Figure 1.15. With each additional increment of global warming, climate impacts in the US are projected to be more severe: US average temperature warms more than the global average (top left), and the number of days per year at or above 95°F in the US increases (top right). Annual average US rainfall increases rapidly in the North and more slowly in the South (center left), and more rain falls during the most extreme precipitation events (center right). Sea level rise (range of projected increases by 2100 compared to 2020) is higher (bottom left), driving an increase in the number of major coastal flooding events per year due to high tides alone (bottom right). Temperature (averages and extremely hot days; top row) and extreme rainfall projections (center right) are averages for all 50 states and Puerto Rico. Average rainfall projections (center left) are shown for both the northern and southern US (above and below 37° latitude, respectively). Sea level rise (bottom left) and coastal flooding (bottom right) projections are averages for the contiguous United States. For sea level change estimates outside of the contiguous US, see Chapter 23 (for Puerto Rico and the US Virgin Islands), Chapter 30 (for Hawaiʻi and the US-Affiliated Pacific Islands), and Sweet et al. 2022 (for Alaska). Global warming levels refer to warming since preindustrial temperature conditions, defined as the 1851–1900 average. Figure credit: USGCRP, NOAA NOS, NASA, NOAA NCEI, and CISESS NC.

How Climate Action Can Create a More Resilient and Just Nation

Large near-term cuts in greenhouse gas emissions are achievable through many currently available and cost-effective mitigation options. However, reaching net-zero emissions by midcentury cannot be achieved without exploring additional mitigation options. Even if the world decarbonizes rapidly, the Nation will continue to face climate impacts and risks. Adequately and equitably addressing these risks involves longer-term inclusive planning, investments in transformative adaptation, and mitigation approaches that consider equity and justice.

Available mitigation strategies can deliver substantial emissions reductions, but additional options are needed to reach net zero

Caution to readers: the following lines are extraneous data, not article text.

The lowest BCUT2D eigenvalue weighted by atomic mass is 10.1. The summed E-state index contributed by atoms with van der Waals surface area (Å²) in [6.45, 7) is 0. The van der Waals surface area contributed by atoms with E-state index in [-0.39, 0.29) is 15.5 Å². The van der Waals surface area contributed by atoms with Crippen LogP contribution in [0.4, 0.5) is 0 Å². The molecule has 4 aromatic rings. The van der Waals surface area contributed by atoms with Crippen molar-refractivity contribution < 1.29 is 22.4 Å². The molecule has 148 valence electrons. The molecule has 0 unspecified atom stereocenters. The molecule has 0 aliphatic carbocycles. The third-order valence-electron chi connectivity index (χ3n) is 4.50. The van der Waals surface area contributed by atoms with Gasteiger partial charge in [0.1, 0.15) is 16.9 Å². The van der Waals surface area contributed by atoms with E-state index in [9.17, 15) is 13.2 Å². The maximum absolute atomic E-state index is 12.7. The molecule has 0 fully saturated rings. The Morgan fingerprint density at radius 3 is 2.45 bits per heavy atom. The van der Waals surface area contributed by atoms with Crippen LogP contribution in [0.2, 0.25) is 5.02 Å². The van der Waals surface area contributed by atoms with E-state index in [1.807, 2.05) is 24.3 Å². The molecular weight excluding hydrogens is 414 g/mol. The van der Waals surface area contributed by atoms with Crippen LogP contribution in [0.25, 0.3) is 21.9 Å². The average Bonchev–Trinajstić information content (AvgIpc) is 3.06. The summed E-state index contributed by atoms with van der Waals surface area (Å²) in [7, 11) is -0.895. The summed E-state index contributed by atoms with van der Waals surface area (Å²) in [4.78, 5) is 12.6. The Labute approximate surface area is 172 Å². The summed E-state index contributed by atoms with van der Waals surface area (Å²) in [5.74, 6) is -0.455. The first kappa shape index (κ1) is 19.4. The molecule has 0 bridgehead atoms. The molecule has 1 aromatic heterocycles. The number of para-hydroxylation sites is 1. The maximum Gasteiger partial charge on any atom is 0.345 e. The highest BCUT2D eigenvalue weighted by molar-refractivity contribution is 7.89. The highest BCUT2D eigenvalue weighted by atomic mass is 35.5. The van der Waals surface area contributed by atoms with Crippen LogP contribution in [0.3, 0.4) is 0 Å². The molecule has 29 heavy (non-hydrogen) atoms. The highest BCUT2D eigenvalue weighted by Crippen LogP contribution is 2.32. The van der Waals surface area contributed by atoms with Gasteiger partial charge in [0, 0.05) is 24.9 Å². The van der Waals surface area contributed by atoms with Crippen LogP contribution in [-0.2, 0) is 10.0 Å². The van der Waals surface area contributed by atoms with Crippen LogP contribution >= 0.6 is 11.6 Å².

Limiting global temperature change to well below 2°C (3.6°F) requires reaching net-zero CO2 emissions globally by 2050 and net-zero emissions of all greenhouse gases from human activities within the following few decades (see “Meeting US mitigation targets means reaching net-zero emissions” above). Net-zero emissions pathways involve widespread implementation of currently available and cost-effective options for reducing emissions alongside rapid expansion of technologies and methods to remove carbon from the atmosphere to balance remaining emissions. However, to reach net-zero emissions, additional mitigation options need to be explored (Figure 1.16). Pathways to net zero involve large-scale technological, infrastructure, land-use, and behavioral changes and shifts in governance structures. {5.3, 6.3, 9.2, 9.3, 10.4, 13.2, 16.2, 18.4, 20.1, 24.1, 25.5, 30.5, 32.2, 32.3; Focus on Blue Carbon}

Scenarios that reach net-zero emissions include some of the following key options:

  • Decarbonizing the electricity sector, primarily through expansion of wind and solar energy, supported by energy storage {32.2}

  • Transitioning to transportation and heating systems that use zero-carbon electricity or low-carbon fuels, such as hydrogen {5.3, 13.1, 32.2, 32.3}

  • Improving energy efficiency in buildings, appliances, and light- and heavy-duty vehicles and other transportation modes {5.3, 13.3, 32.2}

  • Implementing urban planning and building design that reduces energy demands through more public transportation and active transportation and lower cooling demands for buildings {12.3, 13.1, 32.2}

  • Increasing the efficiency and sustainability of food production, distribution, and consumption {11.1, 32.2}

  • Improving land management to decrease greenhouse gas emissions and increase carbon removal and storage, with options ranging from afforestation, reforestation, and restoring coastal ecosystems to industrial processes that directly capture and store carbon from the air {5.3, 6.3, 8.3, 32.2, 32.3; Focus on Blue Carbon}

Portfolio of Mitigation Options for Achieving Net Zero by 2050
Reaching net zero by 2050 in the US will involve a mix of reductions in greenhouse gas emissions and increases in carbon dioxide removal.
Figure 1.16. Reaching net-zero emissions (horizontal white line) by midcentury in the US would mean deep reductions in emissions of carbon dioxide (CO2) and other greenhouse gases (top side of figure; red), with residual emissions balanced by additional removal of CO2 from the atmosphere (bottom side of figure; blue). The dashed white line shows net emissions to the atmosphere (the sum of carbon sources and carbon sinks). The dots at 2050 show ranges of emissions and uptake for energy model scenarios explored in detail in Chapter 32. Model scenarios that achieve these targets project a mix of established opportunities for reducing emissions and increasing carbon sinks. Among these, energy efficiency, decarbonized electricity (mainly renewables), and end-use electrification are critical for the energy sector. While not exhaustive, the list also includes additional opportunities, many of which are emerging technologies that will be integral to reaching net zero. These include options like use of hydrogen and low-carbon fuels to further reduce emissions in difficult-to-decarbonize sectors and greatly increasing CO2 removal. Figure credit: EPA; University of California, Irvine; NOAA NCEI; and CISESS NC.